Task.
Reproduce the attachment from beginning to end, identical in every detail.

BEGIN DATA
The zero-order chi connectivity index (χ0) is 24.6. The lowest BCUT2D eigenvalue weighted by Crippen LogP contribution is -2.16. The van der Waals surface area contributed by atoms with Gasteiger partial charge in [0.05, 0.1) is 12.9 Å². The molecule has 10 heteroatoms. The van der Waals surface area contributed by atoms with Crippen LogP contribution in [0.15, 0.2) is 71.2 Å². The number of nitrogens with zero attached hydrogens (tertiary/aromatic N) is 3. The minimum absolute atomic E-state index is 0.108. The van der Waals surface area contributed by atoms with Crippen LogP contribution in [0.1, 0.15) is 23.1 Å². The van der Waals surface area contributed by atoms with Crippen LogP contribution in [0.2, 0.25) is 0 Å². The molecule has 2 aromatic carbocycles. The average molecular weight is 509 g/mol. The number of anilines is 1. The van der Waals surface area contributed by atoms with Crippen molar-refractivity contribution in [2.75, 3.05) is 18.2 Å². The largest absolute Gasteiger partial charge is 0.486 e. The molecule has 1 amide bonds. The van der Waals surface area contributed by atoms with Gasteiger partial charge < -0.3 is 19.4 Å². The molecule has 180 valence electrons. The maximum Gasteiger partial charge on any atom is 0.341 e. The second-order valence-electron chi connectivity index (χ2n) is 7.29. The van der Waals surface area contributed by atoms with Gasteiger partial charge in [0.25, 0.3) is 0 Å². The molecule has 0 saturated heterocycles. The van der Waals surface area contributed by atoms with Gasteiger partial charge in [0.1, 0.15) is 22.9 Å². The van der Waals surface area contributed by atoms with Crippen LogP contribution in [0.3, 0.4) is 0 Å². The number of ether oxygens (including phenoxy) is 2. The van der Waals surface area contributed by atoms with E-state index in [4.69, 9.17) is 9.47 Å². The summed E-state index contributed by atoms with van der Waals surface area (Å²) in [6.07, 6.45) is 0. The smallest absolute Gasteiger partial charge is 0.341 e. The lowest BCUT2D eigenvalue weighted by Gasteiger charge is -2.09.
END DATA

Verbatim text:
The zero-order chi connectivity index (χ0) is 24.6. The lowest BCUT2D eigenvalue weighted by Crippen LogP contribution is -2.16. The van der Waals surface area contributed by atoms with Gasteiger partial charge in [0.05, 0.1) is 12.9 Å². The molecule has 10 heteroatoms. The van der Waals surface area contributed by atoms with Crippen LogP contribution in [0.15, 0.2) is 71.2 Å². The number of nitrogens with zero attached hydrogens (tertiary/aromatic N) is 3. The minimum absolute atomic E-state index is 0.108. The van der Waals surface area contributed by atoms with Crippen LogP contribution in [0.1, 0.15) is 23.1 Å². The van der Waals surface area contributed by atoms with Crippen LogP contribution in [0.2, 0.25) is 0 Å². The molecule has 2 aromatic carbocycles. The average molecular weight is 509 g/mol. The number of anilines is 1. The van der Waals surface area contributed by atoms with Crippen molar-refractivity contribution in [2.75, 3.05) is 18.2 Å². The largest absolute Gasteiger partial charge is 0.486 e. The molecule has 1 amide bonds. The van der Waals surface area contributed by atoms with Gasteiger partial charge < -0.3 is 19.4 Å². The molecule has 180 valence electrons. The maximum Gasteiger partial charge on any atom is 0.341 e. The second-order valence-electron chi connectivity index (χ2n) is 7.29. The van der Waals surface area contributed by atoms with Gasteiger partial charge in [0.25, 0.3) is 0 Å². The molecule has 0 saturated heterocycles. The van der Waals surface area contributed by atoms with Gasteiger partial charge in [0.1, 0.15) is 22.9 Å². The van der Waals surface area contributed by atoms with Crippen LogP contribution in [0.3, 0.4) is 0 Å². The number of ether oxygens (including phenoxy) is 2. The van der Waals surface area contributed by atoms with E-state index in [4.69, 9.17) is 9.47 Å². The summed E-state index contributed by atoms with van der Waals surface area (Å²) in [6.07, 6.45) is 0. The smallest absolute Gasteiger partial charge is 0.341 e. The lowest BCUT2D eigenvalue weighted by Gasteiger charge is -2.09.